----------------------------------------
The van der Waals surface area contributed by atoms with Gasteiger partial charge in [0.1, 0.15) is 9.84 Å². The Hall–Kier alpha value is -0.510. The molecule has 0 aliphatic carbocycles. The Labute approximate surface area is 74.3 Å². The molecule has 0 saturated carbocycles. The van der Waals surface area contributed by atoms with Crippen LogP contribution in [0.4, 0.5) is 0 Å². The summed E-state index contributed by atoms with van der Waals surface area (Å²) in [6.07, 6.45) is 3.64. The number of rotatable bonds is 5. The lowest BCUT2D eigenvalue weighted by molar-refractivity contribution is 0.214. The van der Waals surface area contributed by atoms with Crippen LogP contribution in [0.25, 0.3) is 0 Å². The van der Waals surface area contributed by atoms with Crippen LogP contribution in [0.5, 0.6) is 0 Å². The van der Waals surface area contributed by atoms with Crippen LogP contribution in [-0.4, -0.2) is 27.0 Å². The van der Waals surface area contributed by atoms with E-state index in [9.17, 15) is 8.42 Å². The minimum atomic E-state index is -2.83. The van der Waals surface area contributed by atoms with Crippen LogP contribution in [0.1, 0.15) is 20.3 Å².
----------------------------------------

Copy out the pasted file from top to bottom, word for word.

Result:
The van der Waals surface area contributed by atoms with Gasteiger partial charge in [0.1, 0.15) is 9.84 Å². The Hall–Kier alpha value is -0.510. The molecule has 0 aliphatic carbocycles. The Labute approximate surface area is 74.3 Å². The molecule has 0 saturated carbocycles. The van der Waals surface area contributed by atoms with Crippen LogP contribution in [0.4, 0.5) is 0 Å². The summed E-state index contributed by atoms with van der Waals surface area (Å²) in [6.07, 6.45) is 3.64. The number of rotatable bonds is 5. The lowest BCUT2D eigenvalue weighted by molar-refractivity contribution is 0.214. The van der Waals surface area contributed by atoms with Crippen LogP contribution in [0.25, 0.3) is 0 Å². The van der Waals surface area contributed by atoms with Crippen LogP contribution in [0.5, 0.6) is 0 Å². The van der Waals surface area contributed by atoms with Crippen LogP contribution in [-0.4, -0.2) is 27.0 Å². The van der Waals surface area contributed by atoms with E-state index in [9.17, 15) is 8.42 Å². The minimum atomic E-state index is -2.83. The van der Waals surface area contributed by atoms with Crippen LogP contribution in [0.1, 0.15) is 20.3 Å².